Friedman: Poll for me.
Kinky Friedman proposes that media outlets hold online polls.
His campaign's latest proposal, which calls on the state's news organizations and blogs to conduct informal Web site polls to determine the true leader in the race for governor, has a certain flimflam quality to it.I'm not sure why the San Antonio Express-News didn't name the blog, which I assume was Burnt Orange Report.
In a way, Friedman has a very good point. Traditional polls, which rely on consistent voters, aren't an accurate barometer in a race with two well-known independents trying to topple GOP incumbent Gov. Rick Perry.
Whether Republicans or Democrats want to admit it, Friedman has gotten the attention of the state's vast pockets of residents who are sick of all politicians.
On the other hand, Friedman has got to be kidding if he wants us to take a bunch of Web polls with more than a grain of salt.
While these polls routinely allow only one vote to be cast from any single computer, nothing is to stop an organized entity like a political campaign, labor union, church community or a building full of college frat boys from stacking the ballot box by issuing an online call to arms.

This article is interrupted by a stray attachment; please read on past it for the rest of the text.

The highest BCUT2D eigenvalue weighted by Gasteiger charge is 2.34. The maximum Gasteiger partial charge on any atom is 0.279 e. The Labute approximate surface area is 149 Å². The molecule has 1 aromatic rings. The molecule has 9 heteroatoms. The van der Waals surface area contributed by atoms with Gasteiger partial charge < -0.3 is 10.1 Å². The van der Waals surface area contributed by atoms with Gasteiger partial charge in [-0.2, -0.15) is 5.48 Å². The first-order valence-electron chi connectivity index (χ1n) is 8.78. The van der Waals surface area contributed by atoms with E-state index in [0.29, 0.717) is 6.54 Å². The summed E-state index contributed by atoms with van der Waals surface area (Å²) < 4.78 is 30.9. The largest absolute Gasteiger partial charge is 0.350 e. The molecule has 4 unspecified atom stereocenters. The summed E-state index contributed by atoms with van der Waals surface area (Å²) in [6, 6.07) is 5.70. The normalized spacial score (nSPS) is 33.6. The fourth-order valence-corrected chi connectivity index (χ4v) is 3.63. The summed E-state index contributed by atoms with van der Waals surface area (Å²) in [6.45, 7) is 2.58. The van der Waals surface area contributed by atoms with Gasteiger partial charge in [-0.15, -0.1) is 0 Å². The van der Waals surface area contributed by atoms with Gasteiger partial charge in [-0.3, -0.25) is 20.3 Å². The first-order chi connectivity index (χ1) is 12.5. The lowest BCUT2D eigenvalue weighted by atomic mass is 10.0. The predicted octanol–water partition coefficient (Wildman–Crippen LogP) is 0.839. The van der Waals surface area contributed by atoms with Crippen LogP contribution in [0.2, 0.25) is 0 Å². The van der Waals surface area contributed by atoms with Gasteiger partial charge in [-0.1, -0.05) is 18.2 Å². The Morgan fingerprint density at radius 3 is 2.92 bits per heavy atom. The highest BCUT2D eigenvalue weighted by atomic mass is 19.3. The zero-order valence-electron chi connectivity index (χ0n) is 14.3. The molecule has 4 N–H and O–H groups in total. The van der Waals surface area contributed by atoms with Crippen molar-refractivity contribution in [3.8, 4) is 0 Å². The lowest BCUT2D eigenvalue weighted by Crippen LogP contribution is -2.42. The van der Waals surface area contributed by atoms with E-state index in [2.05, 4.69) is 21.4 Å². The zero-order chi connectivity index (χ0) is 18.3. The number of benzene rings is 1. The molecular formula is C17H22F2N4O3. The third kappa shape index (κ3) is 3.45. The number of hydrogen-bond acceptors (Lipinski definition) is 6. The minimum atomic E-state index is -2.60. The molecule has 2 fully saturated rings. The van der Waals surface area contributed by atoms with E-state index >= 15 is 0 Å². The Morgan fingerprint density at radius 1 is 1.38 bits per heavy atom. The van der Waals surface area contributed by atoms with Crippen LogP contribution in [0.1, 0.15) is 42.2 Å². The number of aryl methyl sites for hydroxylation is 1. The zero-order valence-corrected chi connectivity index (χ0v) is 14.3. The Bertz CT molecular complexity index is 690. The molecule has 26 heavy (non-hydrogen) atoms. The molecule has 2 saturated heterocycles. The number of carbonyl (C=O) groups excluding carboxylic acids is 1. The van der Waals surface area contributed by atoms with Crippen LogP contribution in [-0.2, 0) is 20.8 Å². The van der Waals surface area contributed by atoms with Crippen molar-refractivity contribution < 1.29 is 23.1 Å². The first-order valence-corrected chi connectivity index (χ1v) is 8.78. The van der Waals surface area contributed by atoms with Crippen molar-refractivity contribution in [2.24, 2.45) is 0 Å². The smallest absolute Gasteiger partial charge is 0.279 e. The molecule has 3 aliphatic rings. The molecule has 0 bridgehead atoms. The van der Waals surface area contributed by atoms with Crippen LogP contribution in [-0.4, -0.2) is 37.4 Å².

Not only that, such polls are mere snapshots of who happens to be viewing a Web site on a given day. Nobody really has any way of knowing if the respondents are 8 or 80, or if they intend to vote.
But these are mere details to Friedman's campaign. In an e-mail to the media Friday, Friedman touted the results of eight recent online polls from Amarillo to San Antonio that all had him running in first place.
Asked if this was a strategically selected assortment of polls, Friedman spokeswoman Laura Stromberg insisted "these are the only polls we're aware of," except for one. The one they left out was conducted by a Democratic blog that showered Democratic Party nominee Chris Bell with 78 percent of the "vote."
Friedman's full release is here.
I may just do a poll myself. Why the heck not?
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